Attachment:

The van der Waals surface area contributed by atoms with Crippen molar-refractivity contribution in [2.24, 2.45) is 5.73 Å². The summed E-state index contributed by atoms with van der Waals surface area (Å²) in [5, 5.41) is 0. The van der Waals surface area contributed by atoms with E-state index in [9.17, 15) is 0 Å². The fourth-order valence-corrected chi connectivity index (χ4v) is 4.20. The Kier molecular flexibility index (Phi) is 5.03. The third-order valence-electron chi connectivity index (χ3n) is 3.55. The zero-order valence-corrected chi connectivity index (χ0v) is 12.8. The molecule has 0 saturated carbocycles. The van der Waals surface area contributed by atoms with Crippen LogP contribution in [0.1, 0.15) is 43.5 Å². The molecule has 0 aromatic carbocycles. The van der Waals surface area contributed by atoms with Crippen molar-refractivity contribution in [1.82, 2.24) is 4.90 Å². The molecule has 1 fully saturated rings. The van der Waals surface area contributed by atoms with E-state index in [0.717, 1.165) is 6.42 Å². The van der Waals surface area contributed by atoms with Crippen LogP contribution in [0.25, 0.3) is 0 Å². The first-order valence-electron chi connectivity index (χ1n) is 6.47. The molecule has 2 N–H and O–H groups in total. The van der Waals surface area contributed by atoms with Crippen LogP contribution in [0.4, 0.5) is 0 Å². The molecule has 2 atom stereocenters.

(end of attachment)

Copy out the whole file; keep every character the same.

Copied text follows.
The van der Waals surface area contributed by atoms with Crippen molar-refractivity contribution in [2.24, 2.45) is 5.73 Å². The summed E-state index contributed by atoms with van der Waals surface area (Å²) in [5, 5.41) is 0. The van der Waals surface area contributed by atoms with E-state index in [9.17, 15) is 0 Å². The fourth-order valence-corrected chi connectivity index (χ4v) is 4.20. The Kier molecular flexibility index (Phi) is 5.03. The third-order valence-electron chi connectivity index (χ3n) is 3.55. The zero-order valence-corrected chi connectivity index (χ0v) is 12.8. The molecule has 0 saturated carbocycles. The van der Waals surface area contributed by atoms with Crippen LogP contribution in [0.1, 0.15) is 43.5 Å². The molecule has 0 aromatic carbocycles. The van der Waals surface area contributed by atoms with Crippen molar-refractivity contribution in [1.82, 2.24) is 4.90 Å². The molecule has 1 fully saturated rings. The van der Waals surface area contributed by atoms with E-state index in [0.717, 1.165) is 6.42 Å². The van der Waals surface area contributed by atoms with Crippen LogP contribution in [0.25, 0.3) is 0 Å². The first-order valence-electron chi connectivity index (χ1n) is 6.47. The molecule has 2 N–H and O–H groups in total. The van der Waals surface area contributed by atoms with Crippen LogP contribution in [0.4, 0.5) is 0 Å². The molecule has 2 atom stereocenters.